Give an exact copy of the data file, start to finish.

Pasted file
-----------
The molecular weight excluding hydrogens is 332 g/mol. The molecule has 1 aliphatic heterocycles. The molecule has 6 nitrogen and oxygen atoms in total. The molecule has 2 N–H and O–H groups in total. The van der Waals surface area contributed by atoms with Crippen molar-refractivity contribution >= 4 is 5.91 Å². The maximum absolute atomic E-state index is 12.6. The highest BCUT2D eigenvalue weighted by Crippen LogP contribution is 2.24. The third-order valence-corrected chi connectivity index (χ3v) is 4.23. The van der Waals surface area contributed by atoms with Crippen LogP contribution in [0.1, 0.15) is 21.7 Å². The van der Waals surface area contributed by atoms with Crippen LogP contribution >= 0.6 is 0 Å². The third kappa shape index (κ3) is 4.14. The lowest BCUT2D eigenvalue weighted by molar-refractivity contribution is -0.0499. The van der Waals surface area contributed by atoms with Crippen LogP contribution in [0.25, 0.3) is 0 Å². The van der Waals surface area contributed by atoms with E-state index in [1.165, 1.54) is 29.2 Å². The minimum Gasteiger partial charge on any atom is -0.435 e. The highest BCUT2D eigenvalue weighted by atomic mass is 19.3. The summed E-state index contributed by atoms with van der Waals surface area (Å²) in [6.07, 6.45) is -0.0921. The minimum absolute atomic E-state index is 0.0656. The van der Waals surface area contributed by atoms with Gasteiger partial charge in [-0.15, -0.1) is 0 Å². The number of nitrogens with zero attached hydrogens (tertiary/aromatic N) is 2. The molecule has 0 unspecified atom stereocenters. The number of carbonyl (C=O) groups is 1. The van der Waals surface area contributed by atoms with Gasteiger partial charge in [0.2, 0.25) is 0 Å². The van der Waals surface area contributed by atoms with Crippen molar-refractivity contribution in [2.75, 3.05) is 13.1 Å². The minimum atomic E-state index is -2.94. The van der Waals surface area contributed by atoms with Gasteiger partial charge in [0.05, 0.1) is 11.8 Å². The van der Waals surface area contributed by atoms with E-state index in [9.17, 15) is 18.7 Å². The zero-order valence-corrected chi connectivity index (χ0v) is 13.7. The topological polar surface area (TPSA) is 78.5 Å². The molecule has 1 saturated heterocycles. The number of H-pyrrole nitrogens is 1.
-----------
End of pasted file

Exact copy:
The molecular weight excluding hydrogens is 332 g/mol. The molecule has 1 aliphatic heterocycles. The molecule has 6 nitrogen and oxygen atoms in total. The molecule has 2 N–H and O–H groups in total. The van der Waals surface area contributed by atoms with Crippen molar-refractivity contribution >= 4 is 5.91 Å². The maximum absolute atomic E-state index is 12.6. The highest BCUT2D eigenvalue weighted by Crippen LogP contribution is 2.24. The third-order valence-corrected chi connectivity index (χ3v) is 4.23. The van der Waals surface area contributed by atoms with Crippen LogP contribution in [0.1, 0.15) is 21.7 Å². The van der Waals surface area contributed by atoms with Crippen LogP contribution >= 0.6 is 0 Å². The third kappa shape index (κ3) is 4.14. The lowest BCUT2D eigenvalue weighted by molar-refractivity contribution is -0.0499. The van der Waals surface area contributed by atoms with Crippen LogP contribution in [0.25, 0.3) is 0 Å². The van der Waals surface area contributed by atoms with E-state index in [1.165, 1.54) is 29.2 Å². The minimum Gasteiger partial charge on any atom is -0.435 e. The highest BCUT2D eigenvalue weighted by atomic mass is 19.3. The summed E-state index contributed by atoms with van der Waals surface area (Å²) in [6.07, 6.45) is -0.0921. The minimum absolute atomic E-state index is 0.0656. The van der Waals surface area contributed by atoms with Gasteiger partial charge in [-0.15, -0.1) is 0 Å². The number of nitrogens with zero attached hydrogens (tertiary/aromatic N) is 2. The molecule has 0 unspecified atom stereocenters. The number of carbonyl (C=O) groups is 1. The van der Waals surface area contributed by atoms with Gasteiger partial charge in [0.2, 0.25) is 0 Å². The van der Waals surface area contributed by atoms with Crippen molar-refractivity contribution in [2.75, 3.05) is 13.1 Å². The minimum atomic E-state index is -2.94. The van der Waals surface area contributed by atoms with Gasteiger partial charge in [0.05, 0.1) is 11.8 Å². The van der Waals surface area contributed by atoms with E-state index in [9.17, 15) is 18.7 Å². The zero-order valence-corrected chi connectivity index (χ0v) is 13.7. The topological polar surface area (TPSA) is 78.5 Å². The molecule has 1 saturated heterocycles. The number of H-pyrrole nitrogens is 1.